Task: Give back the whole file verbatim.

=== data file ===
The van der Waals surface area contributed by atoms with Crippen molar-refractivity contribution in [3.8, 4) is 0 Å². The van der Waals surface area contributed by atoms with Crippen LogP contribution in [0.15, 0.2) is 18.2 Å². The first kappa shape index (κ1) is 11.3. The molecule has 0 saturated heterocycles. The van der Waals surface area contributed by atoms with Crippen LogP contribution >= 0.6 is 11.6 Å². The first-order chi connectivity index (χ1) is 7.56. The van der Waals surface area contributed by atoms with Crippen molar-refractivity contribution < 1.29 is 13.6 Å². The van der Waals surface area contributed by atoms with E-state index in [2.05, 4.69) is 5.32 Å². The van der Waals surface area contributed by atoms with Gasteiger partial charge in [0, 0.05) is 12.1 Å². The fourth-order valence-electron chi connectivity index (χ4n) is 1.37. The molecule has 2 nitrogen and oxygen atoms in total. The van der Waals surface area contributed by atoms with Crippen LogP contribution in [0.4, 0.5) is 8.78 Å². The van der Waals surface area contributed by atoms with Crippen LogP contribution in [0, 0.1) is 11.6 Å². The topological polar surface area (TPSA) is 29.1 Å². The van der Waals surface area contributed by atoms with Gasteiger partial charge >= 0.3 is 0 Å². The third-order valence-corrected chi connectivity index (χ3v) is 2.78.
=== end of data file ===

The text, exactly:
The van der Waals surface area contributed by atoms with Crippen molar-refractivity contribution in [3.8, 4) is 0 Å². The van der Waals surface area contributed by atoms with Crippen LogP contribution in [0.15, 0.2) is 18.2 Å². The first kappa shape index (κ1) is 11.3. The molecule has 0 saturated heterocycles. The van der Waals surface area contributed by atoms with Crippen LogP contribution >= 0.6 is 11.6 Å². The first-order chi connectivity index (χ1) is 7.56. The van der Waals surface area contributed by atoms with Crippen molar-refractivity contribution < 1.29 is 13.6 Å². The van der Waals surface area contributed by atoms with E-state index in [2.05, 4.69) is 5.32 Å². The van der Waals surface area contributed by atoms with Gasteiger partial charge in [0, 0.05) is 12.1 Å². The fourth-order valence-electron chi connectivity index (χ4n) is 1.37. The molecule has 2 nitrogen and oxygen atoms in total. The van der Waals surface area contributed by atoms with Crippen LogP contribution in [0.4, 0.5) is 8.78 Å². The van der Waals surface area contributed by atoms with Crippen LogP contribution in [0, 0.1) is 11.6 Å². The topological polar surface area (TPSA) is 29.1 Å². The van der Waals surface area contributed by atoms with Gasteiger partial charge >= 0.3 is 0 Å². The third-order valence-corrected chi connectivity index (χ3v) is 2.78.